A look into some of the better mixtapes of the last few weeks.
Mixtape Corner is a place where we take a closer look at some of the mixtape releases that weren't necessarily big enough to garner a review, but still deserve your attention.
Curren$y & The Alchemist- The Carrollton Heist
Curren$y has been one of the most prolific rappers of the last half-decade, to the point it can be easy to fall behind on his work. As something of an auteur, his output is a more of a constant stream of consciousness, rarely punctuated and all the better for it; though once in a while, his insular world is challenged -- if ever so slightly -- by an outside force. On last year's Canal Street Confidential, the structure of the major label rap album presented a test, which Spitta passed by tweaking his textures to make room for hooks from August Alsina and K Camp.
On The Carrollton Heist, that force is present once again, this time in the form of The Alchemist. The two artists first collaborated on a full length with 2011's massively underrated Covert Coupe, and like that project, Alch's loops add a sense of urgency to Curren$y's meditative default. The tension turns the feel from 70s car commercial to car chase, with the tape's most exciting moment coming in the Lil Wayne collaboration, "Fat Albert," which forces both rappers to come with their most ferocious raps, sounding confident and paranoid at once -- with Wayne taking the baton from his former labelmate and nailing the mixture of absurd and emotional for the first time in recent memory.
The next track, "Smoking In The Rain," feels like the comedown from the euphoric highs of "Albert," with Spitta sounding more vulnerable than ever, reflecting on past relationships, and inflecting his laid-back flows with broken spirits. From there, we're left with an uneasy instrumental from Alchemist, and we have no other choice but to run it all back again.
Sicko Mobb- Super Saiyan Vol. 3
Sicko Mobb's debut mixtape, Super Saiyan Vol. 1, had a similar appeal to Fetty Wap's recent LP -- all hooks, all the time, and no Monty to disperse the energy. Like Fetty, the duo's members' Lil Trav and Lil Ceno had a few signature melodies they'd often sink into, almost serving as a callback, and giving the project the feel of one long party that's so much fun you've lost track of whether the playlist is on repeat or not.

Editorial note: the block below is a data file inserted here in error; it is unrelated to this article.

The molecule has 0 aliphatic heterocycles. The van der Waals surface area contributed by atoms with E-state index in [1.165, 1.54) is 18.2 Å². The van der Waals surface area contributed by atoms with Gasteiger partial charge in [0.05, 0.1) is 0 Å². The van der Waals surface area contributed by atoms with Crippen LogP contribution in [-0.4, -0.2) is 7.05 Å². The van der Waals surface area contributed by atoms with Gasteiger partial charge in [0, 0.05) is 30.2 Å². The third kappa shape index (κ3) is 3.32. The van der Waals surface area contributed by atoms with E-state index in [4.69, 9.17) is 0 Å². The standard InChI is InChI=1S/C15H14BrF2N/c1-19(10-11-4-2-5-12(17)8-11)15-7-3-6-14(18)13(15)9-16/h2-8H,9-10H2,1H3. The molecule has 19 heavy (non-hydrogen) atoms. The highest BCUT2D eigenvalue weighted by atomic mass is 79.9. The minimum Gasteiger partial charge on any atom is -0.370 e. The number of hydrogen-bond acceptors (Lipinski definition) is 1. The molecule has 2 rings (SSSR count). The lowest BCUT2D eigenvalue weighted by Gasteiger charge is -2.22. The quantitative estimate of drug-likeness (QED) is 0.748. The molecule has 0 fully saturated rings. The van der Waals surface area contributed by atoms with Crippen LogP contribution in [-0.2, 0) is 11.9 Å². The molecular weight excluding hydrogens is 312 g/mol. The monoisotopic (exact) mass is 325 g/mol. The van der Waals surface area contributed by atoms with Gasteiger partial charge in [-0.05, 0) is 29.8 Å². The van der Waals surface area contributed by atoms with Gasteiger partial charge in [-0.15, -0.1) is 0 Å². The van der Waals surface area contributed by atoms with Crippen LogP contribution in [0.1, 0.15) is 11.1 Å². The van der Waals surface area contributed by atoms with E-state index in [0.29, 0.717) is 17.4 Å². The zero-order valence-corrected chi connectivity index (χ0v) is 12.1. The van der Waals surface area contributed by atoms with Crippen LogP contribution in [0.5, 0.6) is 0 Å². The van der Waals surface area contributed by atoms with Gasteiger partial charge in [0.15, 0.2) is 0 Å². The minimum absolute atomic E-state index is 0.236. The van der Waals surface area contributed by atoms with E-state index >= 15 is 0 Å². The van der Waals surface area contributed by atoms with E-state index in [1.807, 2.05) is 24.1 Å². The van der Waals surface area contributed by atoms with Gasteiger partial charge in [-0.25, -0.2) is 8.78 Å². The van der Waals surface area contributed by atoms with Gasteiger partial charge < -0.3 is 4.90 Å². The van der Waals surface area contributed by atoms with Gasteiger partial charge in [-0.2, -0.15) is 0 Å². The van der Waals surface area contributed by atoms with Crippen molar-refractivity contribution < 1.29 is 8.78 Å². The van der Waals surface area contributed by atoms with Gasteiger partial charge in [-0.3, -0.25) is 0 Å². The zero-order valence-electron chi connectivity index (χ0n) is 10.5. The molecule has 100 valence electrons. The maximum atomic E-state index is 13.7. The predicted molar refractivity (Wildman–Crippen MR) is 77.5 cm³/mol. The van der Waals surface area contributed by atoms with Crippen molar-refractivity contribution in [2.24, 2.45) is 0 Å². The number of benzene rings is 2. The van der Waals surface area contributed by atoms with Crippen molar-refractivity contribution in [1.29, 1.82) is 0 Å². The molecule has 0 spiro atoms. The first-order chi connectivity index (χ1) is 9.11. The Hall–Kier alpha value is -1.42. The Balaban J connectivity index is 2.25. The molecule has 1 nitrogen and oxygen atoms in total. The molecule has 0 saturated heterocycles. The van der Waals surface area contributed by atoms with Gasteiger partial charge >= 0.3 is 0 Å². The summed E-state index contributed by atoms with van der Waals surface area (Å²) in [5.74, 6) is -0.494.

The pulse of the project was in the skittering, footwork-inflected beats that also happened to be the core of the bop scene the duo was birthed out of, but on the follow-up, Super Saiyan Vol. 2, not only did the Trav and Ceno expand their melodic palette, they also adjusted their tempos. The result was a whole thats parts were more discernible, and an easier entry point for those who were taken aback by the sugar-high velocity of SSV1.
Now, with the arrival of SSV2, Sicko have continued to stretch their sound, both in length and width, embracing slower tempos, sub-bass-driven records, and in some cases, very minimal drum programming.
It's all in the service of making bigger, more memorable standalone pieces, but the heart of their style is never lost, with some of the best moments of the tape nodding toward their early bop-centric work, as Jeremih dives headfirst into Sicko World, while DJ Nate supplies a more complex vision of where bop could venture next -- just one of many places where Sicko Mobb seem to be a couple steps ahead.
Skooly- Trench Gotti
Nard & B are some of the most underrated producers in the game, despite being one Future's best collaborators. The duo has contributed instrumentals to the rapper throughout the various phases of his career, giving him the euphoric blast of 'Straight Up,' the twisted beauty of 'Throwaway,' and the bleak catchiness of "Inside The Mattress".
Despite their incredible use of dynamics and enviable versatility -- as far as we know -- no one has tapped them to soundtrack an entire project, until now.
Skooly seems like the perfect match for Nard & B, continually overlooked by the press while hugely influential within his city, the rapper laid the blueprint for the melody-obsessed Atlanta through his work with Rich Kidz, and when it comes to technically skilled singers within the region's rap community, he's still among the top tier.
While Rich Kidz saw Skooly belting unapologetically, the rapper's solo work has him retreating to the pocket. Here he uses Nard & B's constantly shape-shifting production as a guide, gravitating towards the center of the arrangements rather than pushing them forward. It makes for a more understated and nuanced approach to songwriting for Skooly, bearing at least some resemblance to the work of the defunct Rich Gang, which is no accident, as the rapper spent much of his early career shaping his songs alongside London On Da Track, and is still present on the beatmaker's drop -- a symbol of how he's informed the vocals that follow.
While he finds his footing in Atlanta's current rap landscape, Skooly never ventures to far into the darkness, avoiding the popular 808 Mafia-esque territory of many of his peers. these songs in particular embrace melancholy, but there's a'ways a glimmer of hope both is the vocals and the production, as if they're reaching something, and in both cases it might finally be within their grasp.